A Medieval City of Contrasts

January 15th, 2018

As the summer days slowly transition into fall, I observe the yellowing of the leaves, the more pronounced dips in temperature, the increase in frequency of rainfall. Yet some of the more interesting and memorable episodes of my time in Holland took place in the cities of Utrecht and Groningen. I’m happy to leave the chaos of Amsterdam and involve myself in the little bit more laid-back atmosphere of Utrecht. Located just southeast of the capital, Utrecht acts as an almost identical twin sister city, equally beautiful, but without the abundance of tourists– something I am definitely looking forward to avoiding. I fiddle around my pockets for my chipkaart that my friend Dennis gifted me to access the Intercity rail system, and through the gates I walked. Since I intend to spend some time in the country, it’s a godsend to have these plastic tap-cards on hand instead of purchasing a single paper ticket each time for an extra Euro or two in addition to the cost of transport. I overhear the automated female announcer’s voice blaring over the loudspeakers, waiting to pick up the word ‘Utrecht’ and looking at the screens to find the right platform number. Being the impressionable 24-year old nomad that I am, I turn my head every which way, circling around and analyzing the mass of steel and glass that made up the main structure of Amsterdam Centraal Station. Through the glass windows, I gaze at the sky shifting its hue as the clock struck 5 in the evening.

The Dutch railway system’s efficiency and accessibility connects every major town and city in the Netherlands, and it goes without saying that majority of all public transport commuter distances travelled are via rail. Being a small country, it is possible to traverse the length of the entire country in under two hours by train. Most of the trains are the iconic blue & yellow ones operated by the state-owned NS, or Nederlandse Spoorwegen, and of course, they allow for bicycles to be transported in allotted areas in the cabins, albeit at an additional fee. The train rolls out of the station and before long, I set my gaze out into the vast fields of green that sprawled in the countryside, accentuated by small chunks of forest and livestock that graze freely in the polders. A tributary of the Ij accompanies my half-hour journey towards Utrecht, running parallel to the tracks before splitting off into the distance. If there was one thing I could do all day in The Netherlands, I’d have to say riding on a train would amount to it. As strange as it may seem, it has it’s own form of therapy. I’m sure my Dutch friends would beg to differ!

The first thing most people notice upon arriving in Utrecht Centraal for the first time is the sheer size of the station itself, and it’s no different to me either– it’s massive. Strategically located in the middle of the country, the 1900-year old city serves as the constantly beating heart of the Dutch railway network. Walking on the elevated platform towards the station’s exit, I look over to my left to a dozen lines of steel and elevated power cables trailing off into the greying horizon. The trains stop every now and then to pass through Utrecht, like blood veins running like clockwork through the aorta in the human body.

I stay over a few days each at Merel’s and Bram’s, two Utrecht natives that I got acquainted with at Botchan Hostel in Lombok. I present them each a bottle of wine stowed in my pack as a gift of appreciation for allowing me a roof over my head for a number of days. Indeed, it does warm my heart to see them both again, and just before sundown we got right to catching up over a couple of beers at Merel’s workplace, Café Het Hart, where we are joined by our friend Roman hailing from Ruurlo in the east of the country. I think its bewildering that just over a month back, we were all part of a greater group of individuals from all corners of the Earth hanging out together in a hostel in Indonesia in shorts and bikinis playing cards or going for a surf session, and here we are gathered a month or two later amidst this beautiful evening light, halfway across the world in the middle of the Netherlands in our jackets and jeans.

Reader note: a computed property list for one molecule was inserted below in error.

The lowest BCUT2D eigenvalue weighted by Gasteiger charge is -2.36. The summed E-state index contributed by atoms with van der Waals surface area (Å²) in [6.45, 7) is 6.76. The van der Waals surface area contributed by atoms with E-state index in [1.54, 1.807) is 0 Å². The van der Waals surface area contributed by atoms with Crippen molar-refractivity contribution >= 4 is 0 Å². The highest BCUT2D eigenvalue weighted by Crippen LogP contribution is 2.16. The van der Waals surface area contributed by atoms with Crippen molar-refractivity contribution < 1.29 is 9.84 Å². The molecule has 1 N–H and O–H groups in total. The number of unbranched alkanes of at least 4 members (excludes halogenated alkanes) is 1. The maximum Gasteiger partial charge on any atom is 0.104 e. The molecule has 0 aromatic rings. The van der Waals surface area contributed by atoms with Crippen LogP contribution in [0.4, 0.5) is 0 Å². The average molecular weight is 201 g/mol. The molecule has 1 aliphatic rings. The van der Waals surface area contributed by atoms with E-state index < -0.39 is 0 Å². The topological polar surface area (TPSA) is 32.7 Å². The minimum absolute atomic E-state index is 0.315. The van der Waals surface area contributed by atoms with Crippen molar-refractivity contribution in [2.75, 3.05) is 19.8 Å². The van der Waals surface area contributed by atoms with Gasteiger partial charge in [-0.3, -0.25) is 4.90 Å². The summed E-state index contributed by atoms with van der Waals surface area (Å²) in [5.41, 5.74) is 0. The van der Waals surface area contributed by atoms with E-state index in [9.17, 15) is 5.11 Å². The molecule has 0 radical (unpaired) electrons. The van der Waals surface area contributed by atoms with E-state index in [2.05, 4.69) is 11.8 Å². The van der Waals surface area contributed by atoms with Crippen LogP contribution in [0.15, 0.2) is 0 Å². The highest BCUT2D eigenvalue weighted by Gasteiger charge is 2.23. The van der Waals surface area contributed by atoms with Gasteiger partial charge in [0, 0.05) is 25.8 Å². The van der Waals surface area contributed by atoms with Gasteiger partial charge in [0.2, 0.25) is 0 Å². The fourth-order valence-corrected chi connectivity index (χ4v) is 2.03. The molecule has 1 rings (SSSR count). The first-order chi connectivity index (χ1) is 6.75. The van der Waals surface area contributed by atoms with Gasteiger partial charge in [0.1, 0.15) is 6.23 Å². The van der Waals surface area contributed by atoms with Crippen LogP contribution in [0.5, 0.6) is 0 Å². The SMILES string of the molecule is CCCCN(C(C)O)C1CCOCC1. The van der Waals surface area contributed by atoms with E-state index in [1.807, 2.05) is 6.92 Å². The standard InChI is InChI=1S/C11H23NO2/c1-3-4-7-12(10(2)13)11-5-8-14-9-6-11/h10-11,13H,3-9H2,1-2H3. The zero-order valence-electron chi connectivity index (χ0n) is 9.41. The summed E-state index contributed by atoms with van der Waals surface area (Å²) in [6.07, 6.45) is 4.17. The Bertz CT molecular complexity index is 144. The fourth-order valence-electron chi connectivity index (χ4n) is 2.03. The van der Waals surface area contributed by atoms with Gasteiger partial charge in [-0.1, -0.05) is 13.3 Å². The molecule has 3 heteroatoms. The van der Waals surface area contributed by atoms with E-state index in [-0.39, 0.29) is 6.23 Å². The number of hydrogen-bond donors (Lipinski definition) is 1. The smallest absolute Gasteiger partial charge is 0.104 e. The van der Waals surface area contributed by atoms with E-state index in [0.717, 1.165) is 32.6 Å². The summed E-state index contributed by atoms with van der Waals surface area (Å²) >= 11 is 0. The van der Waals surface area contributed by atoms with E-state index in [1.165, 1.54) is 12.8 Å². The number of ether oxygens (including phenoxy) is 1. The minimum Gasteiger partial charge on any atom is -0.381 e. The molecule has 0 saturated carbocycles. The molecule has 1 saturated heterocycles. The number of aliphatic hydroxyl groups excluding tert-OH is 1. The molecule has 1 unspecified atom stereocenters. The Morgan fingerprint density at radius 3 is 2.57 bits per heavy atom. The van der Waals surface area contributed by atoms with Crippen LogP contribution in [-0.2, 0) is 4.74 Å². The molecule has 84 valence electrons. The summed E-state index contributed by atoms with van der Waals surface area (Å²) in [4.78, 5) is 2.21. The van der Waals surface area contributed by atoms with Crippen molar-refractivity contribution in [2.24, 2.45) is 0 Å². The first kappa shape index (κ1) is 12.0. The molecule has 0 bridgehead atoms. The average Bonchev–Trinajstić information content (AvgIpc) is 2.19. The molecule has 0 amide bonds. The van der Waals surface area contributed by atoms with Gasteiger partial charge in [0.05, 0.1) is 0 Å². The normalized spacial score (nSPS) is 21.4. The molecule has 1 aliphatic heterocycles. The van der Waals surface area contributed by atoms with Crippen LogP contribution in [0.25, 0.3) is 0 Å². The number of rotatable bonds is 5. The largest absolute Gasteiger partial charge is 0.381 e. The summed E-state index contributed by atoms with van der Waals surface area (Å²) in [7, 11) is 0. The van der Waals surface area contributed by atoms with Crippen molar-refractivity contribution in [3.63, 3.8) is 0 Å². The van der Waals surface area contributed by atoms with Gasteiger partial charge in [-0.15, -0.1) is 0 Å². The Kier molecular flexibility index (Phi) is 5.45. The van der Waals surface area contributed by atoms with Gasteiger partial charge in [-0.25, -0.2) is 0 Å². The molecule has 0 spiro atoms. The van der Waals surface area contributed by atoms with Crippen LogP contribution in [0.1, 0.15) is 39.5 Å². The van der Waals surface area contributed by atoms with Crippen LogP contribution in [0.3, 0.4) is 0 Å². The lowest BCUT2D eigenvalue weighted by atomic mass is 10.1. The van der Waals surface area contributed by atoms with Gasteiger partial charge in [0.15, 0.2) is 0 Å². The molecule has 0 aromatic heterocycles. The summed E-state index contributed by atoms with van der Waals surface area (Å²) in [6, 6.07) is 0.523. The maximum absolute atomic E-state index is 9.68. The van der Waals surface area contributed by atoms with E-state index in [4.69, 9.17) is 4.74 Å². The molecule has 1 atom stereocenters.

The unique vibe of Café Het Hart (The Heart) attracts patrons from all walks of life, and a considerable amount of them are of African or Surinamese origin, forming a community of its own. Seated on the outdoor patio, we have a good laugh and watch as the people go by on their bicycles and cars. The café’s location beside an intersection makes it an ideal spot to have a beer or two while people-watching. Stepping indoors, a turntable is available for local Disc Jockey hopefuls wanting to make a name for themselves on the local scene.

With both Merel and Bram living relatively close to the city center, I could either bike or walk to work, and whenever I felt like it, hop on the bus for a shorter ride there, appreciating the pleasant journey along the tree-lined streets flanked by the iconic maroon-colored bicycle lanes. I couldn’t help but crack a light smile when I notice a traffic light that displayed Miffy. Raised in honour of Dick Bruna, the creator of the famous cartoon character Miffy (‘Nijntje‘), this traffic light graces a crossing with the colors of the rainbow, signifying the country’s recognition of the LGBT culture, near the Hoog Catherijne Mall, on Lange Viestraat.

I think that some of the happiest moments you can experience while on the road comes at the sight of the unfamiliar, picking out the little details in the environment, the culture, customs, and architecture of a place, that differ entirely from what you’ve already been accustomed to. I find that it’s refreshing to the soul to experience these intricacies and it does make me smile to know that I’m always happier being somewhere completely unfamiliar to me.

Scouting for cafés to work from in the morning and exploring this medieval city in the late afternoon becomes the rhythm of my next few days here in Utrecht. My first instinct when it comes to looking for work spots is to (subconsciously) whip out my phone and pull up the Cafe Finder app, courtesy of the wonderful folk at Workhard Anywhere. Also partly thanks to the reliable and free wireless internet in the city center and a large student population, I never have an issue finding a cozy work-friendly spot to get my hustle on for the day. The Dutch are doing very well indeed at recognizing the booming trend of working outside of the traditional office environment, and an increasing number of cafés around the country are realigning their businesses to cater to the needs of remote workers and students.